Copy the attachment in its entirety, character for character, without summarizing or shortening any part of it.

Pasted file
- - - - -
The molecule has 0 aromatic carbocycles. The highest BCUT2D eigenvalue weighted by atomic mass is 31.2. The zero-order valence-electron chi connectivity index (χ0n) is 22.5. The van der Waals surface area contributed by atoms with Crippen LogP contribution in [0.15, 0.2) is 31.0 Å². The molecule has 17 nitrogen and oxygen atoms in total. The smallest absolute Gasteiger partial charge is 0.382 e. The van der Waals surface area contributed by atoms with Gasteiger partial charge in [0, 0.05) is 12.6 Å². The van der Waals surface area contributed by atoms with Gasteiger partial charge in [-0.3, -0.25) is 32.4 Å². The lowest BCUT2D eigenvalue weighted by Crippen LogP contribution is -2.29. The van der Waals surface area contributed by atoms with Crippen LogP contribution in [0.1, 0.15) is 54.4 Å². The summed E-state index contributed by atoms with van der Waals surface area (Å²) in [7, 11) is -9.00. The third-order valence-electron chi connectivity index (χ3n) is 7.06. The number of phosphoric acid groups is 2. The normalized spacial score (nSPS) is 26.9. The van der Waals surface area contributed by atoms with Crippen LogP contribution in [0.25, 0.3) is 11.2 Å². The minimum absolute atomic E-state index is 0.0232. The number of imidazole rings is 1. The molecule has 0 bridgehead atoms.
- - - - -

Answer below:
The molecule has 0 aromatic carbocycles. The highest BCUT2D eigenvalue weighted by atomic mass is 31.2. The zero-order valence-electron chi connectivity index (χ0n) is 22.5. The van der Waals surface area contributed by atoms with Crippen LogP contribution in [0.15, 0.2) is 31.0 Å². The molecule has 17 nitrogen and oxygen atoms in total. The smallest absolute Gasteiger partial charge is 0.382 e. The van der Waals surface area contributed by atoms with Gasteiger partial charge in [0, 0.05) is 12.6 Å². The van der Waals surface area contributed by atoms with Gasteiger partial charge in [-0.3, -0.25) is 32.4 Å². The lowest BCUT2D eigenvalue weighted by Crippen LogP contribution is -2.29. The van der Waals surface area contributed by atoms with Crippen LogP contribution in [0.1, 0.15) is 54.4 Å². The summed E-state index contributed by atoms with van der Waals surface area (Å²) in [7, 11) is -9.00. The third-order valence-electron chi connectivity index (χ3n) is 7.06. The number of phosphoric acid groups is 2. The normalized spacial score (nSPS) is 26.9. The van der Waals surface area contributed by atoms with Crippen LogP contribution in [0.25, 0.3) is 11.2 Å². The minimum absolute atomic E-state index is 0.0232. The number of imidazole rings is 1. The molecule has 0 bridgehead atoms.